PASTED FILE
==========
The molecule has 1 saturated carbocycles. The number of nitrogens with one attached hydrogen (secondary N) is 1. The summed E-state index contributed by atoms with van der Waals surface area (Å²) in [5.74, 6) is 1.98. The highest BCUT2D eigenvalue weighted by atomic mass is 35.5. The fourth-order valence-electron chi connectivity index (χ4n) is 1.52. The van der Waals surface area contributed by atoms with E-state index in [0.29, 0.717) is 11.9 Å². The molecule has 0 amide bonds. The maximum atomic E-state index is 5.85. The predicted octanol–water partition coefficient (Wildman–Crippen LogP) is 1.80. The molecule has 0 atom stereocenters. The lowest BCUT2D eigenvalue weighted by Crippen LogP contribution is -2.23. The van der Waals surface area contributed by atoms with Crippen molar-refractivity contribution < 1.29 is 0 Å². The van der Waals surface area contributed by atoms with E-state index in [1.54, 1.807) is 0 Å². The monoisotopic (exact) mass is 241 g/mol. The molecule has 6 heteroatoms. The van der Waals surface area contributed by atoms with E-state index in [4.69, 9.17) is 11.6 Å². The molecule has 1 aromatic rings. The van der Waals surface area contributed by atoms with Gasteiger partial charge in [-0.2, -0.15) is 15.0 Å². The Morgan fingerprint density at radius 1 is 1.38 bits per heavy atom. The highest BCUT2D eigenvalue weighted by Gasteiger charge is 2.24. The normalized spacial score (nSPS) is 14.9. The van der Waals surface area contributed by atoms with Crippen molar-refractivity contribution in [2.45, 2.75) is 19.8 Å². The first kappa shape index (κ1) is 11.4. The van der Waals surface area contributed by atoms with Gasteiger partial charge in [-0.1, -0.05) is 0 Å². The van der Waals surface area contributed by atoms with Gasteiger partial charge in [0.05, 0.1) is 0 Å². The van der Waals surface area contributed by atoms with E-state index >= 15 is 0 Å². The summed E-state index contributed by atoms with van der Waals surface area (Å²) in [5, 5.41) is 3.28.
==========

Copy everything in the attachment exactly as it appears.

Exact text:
The molecule has 1 saturated carbocycles. The number of nitrogens with one attached hydrogen (secondary N) is 1. The summed E-state index contributed by atoms with van der Waals surface area (Å²) in [5.74, 6) is 1.98. The highest BCUT2D eigenvalue weighted by atomic mass is 35.5. The fourth-order valence-electron chi connectivity index (χ4n) is 1.52. The van der Waals surface area contributed by atoms with E-state index in [0.29, 0.717) is 11.9 Å². The molecule has 0 amide bonds. The maximum atomic E-state index is 5.85. The predicted octanol–water partition coefficient (Wildman–Crippen LogP) is 1.80. The molecule has 0 atom stereocenters. The lowest BCUT2D eigenvalue weighted by Crippen LogP contribution is -2.23. The van der Waals surface area contributed by atoms with Crippen molar-refractivity contribution < 1.29 is 0 Å². The van der Waals surface area contributed by atoms with E-state index in [1.54, 1.807) is 0 Å². The monoisotopic (exact) mass is 241 g/mol. The molecule has 6 heteroatoms. The van der Waals surface area contributed by atoms with E-state index in [4.69, 9.17) is 11.6 Å². The molecule has 1 aromatic rings. The van der Waals surface area contributed by atoms with Gasteiger partial charge in [-0.2, -0.15) is 15.0 Å². The Morgan fingerprint density at radius 1 is 1.38 bits per heavy atom. The highest BCUT2D eigenvalue weighted by Gasteiger charge is 2.24. The normalized spacial score (nSPS) is 14.9. The van der Waals surface area contributed by atoms with Crippen molar-refractivity contribution in [2.45, 2.75) is 19.8 Å². The first kappa shape index (κ1) is 11.4. The van der Waals surface area contributed by atoms with Gasteiger partial charge in [-0.1, -0.05) is 0 Å². The van der Waals surface area contributed by atoms with Gasteiger partial charge in [0.05, 0.1) is 0 Å². The van der Waals surface area contributed by atoms with E-state index >= 15 is 0 Å². The summed E-state index contributed by atoms with van der Waals surface area (Å²) in [5, 5.41) is 3.28.